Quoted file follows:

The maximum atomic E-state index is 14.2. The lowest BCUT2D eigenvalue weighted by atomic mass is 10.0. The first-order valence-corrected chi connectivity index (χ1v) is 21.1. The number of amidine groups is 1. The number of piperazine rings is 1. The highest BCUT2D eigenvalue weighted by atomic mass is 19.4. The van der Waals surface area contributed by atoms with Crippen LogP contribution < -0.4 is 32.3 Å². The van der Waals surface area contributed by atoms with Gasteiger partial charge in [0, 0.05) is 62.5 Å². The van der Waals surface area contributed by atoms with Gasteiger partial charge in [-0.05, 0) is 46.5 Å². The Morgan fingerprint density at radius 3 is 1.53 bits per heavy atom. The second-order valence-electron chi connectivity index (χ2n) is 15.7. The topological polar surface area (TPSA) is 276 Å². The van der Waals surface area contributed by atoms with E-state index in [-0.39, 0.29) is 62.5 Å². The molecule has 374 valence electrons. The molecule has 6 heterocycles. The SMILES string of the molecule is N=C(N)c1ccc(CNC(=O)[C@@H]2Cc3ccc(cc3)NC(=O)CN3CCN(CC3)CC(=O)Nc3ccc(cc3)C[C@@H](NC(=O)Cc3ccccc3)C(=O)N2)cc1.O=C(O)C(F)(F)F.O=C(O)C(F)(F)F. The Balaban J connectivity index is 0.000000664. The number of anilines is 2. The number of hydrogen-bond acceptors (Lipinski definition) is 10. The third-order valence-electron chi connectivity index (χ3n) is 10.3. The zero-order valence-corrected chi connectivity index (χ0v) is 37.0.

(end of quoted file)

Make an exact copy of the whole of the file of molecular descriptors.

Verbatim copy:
The maximum atomic E-state index is 14.2. The lowest BCUT2D eigenvalue weighted by atomic mass is 10.0. The first-order valence-corrected chi connectivity index (χ1v) is 21.1. The number of amidine groups is 1. The number of piperazine rings is 1. The highest BCUT2D eigenvalue weighted by atomic mass is 19.4. The van der Waals surface area contributed by atoms with Crippen LogP contribution < -0.4 is 32.3 Å². The van der Waals surface area contributed by atoms with Gasteiger partial charge in [0, 0.05) is 62.5 Å². The van der Waals surface area contributed by atoms with Gasteiger partial charge in [-0.05, 0) is 46.5 Å². The Morgan fingerprint density at radius 3 is 1.53 bits per heavy atom. The second-order valence-electron chi connectivity index (χ2n) is 15.7. The topological polar surface area (TPSA) is 276 Å². The van der Waals surface area contributed by atoms with E-state index in [-0.39, 0.29) is 62.5 Å². The molecule has 374 valence electrons. The molecule has 6 heterocycles. The SMILES string of the molecule is N=C(N)c1ccc(CNC(=O)[C@@H]2Cc3ccc(cc3)NC(=O)CN3CCN(CC3)CC(=O)Nc3ccc(cc3)C[C@@H](NC(=O)Cc3ccccc3)C(=O)N2)cc1.O=C(O)C(F)(F)F.O=C(O)C(F)(F)F. The Balaban J connectivity index is 0.000000664. The number of anilines is 2. The number of hydrogen-bond acceptors (Lipinski definition) is 10. The third-order valence-electron chi connectivity index (χ3n) is 10.3. The zero-order valence-corrected chi connectivity index (χ0v) is 37.0.